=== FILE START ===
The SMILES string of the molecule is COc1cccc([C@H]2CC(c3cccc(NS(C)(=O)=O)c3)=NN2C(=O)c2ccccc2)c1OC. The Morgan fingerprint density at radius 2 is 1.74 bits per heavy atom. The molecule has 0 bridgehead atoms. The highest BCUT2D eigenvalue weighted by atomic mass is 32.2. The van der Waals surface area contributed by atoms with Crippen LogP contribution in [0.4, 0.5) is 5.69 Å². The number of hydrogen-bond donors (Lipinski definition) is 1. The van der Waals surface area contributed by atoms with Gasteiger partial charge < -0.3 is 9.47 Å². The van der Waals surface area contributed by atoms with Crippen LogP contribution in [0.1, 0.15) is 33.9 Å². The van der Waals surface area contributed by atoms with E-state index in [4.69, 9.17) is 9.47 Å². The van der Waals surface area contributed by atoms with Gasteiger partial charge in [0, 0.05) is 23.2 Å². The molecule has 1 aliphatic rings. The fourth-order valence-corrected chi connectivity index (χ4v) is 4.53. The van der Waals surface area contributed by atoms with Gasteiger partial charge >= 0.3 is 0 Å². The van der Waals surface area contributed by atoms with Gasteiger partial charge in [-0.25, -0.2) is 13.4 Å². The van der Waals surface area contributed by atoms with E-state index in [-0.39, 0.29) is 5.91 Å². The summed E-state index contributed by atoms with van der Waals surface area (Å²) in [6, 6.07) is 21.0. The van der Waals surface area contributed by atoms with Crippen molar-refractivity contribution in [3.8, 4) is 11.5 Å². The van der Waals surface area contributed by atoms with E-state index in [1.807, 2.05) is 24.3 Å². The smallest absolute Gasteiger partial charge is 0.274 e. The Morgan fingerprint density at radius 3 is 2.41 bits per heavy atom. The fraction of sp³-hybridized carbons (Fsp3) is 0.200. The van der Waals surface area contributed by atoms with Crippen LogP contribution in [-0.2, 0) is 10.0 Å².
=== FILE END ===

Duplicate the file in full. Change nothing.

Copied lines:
The SMILES string of the molecule is COc1cccc([C@H]2CC(c3cccc(NS(C)(=O)=O)c3)=NN2C(=O)c2ccccc2)c1OC. The Morgan fingerprint density at radius 2 is 1.74 bits per heavy atom. The molecule has 0 bridgehead atoms. The highest BCUT2D eigenvalue weighted by atomic mass is 32.2. The van der Waals surface area contributed by atoms with Crippen LogP contribution in [0.4, 0.5) is 5.69 Å². The number of hydrogen-bond donors (Lipinski definition) is 1. The van der Waals surface area contributed by atoms with Gasteiger partial charge < -0.3 is 9.47 Å². The van der Waals surface area contributed by atoms with Crippen LogP contribution in [0.1, 0.15) is 33.9 Å². The van der Waals surface area contributed by atoms with E-state index in [4.69, 9.17) is 9.47 Å². The van der Waals surface area contributed by atoms with Gasteiger partial charge in [0, 0.05) is 23.2 Å². The molecule has 1 aliphatic rings. The fourth-order valence-corrected chi connectivity index (χ4v) is 4.53. The van der Waals surface area contributed by atoms with Gasteiger partial charge >= 0.3 is 0 Å². The van der Waals surface area contributed by atoms with Gasteiger partial charge in [-0.25, -0.2) is 13.4 Å². The van der Waals surface area contributed by atoms with E-state index in [-0.39, 0.29) is 5.91 Å². The summed E-state index contributed by atoms with van der Waals surface area (Å²) in [6, 6.07) is 21.0. The van der Waals surface area contributed by atoms with Crippen molar-refractivity contribution in [3.8, 4) is 11.5 Å². The van der Waals surface area contributed by atoms with E-state index in [1.807, 2.05) is 24.3 Å². The smallest absolute Gasteiger partial charge is 0.274 e. The Morgan fingerprint density at radius 3 is 2.41 bits per heavy atom. The fraction of sp³-hybridized carbons (Fsp3) is 0.200. The van der Waals surface area contributed by atoms with Crippen LogP contribution in [-0.2, 0) is 10.0 Å².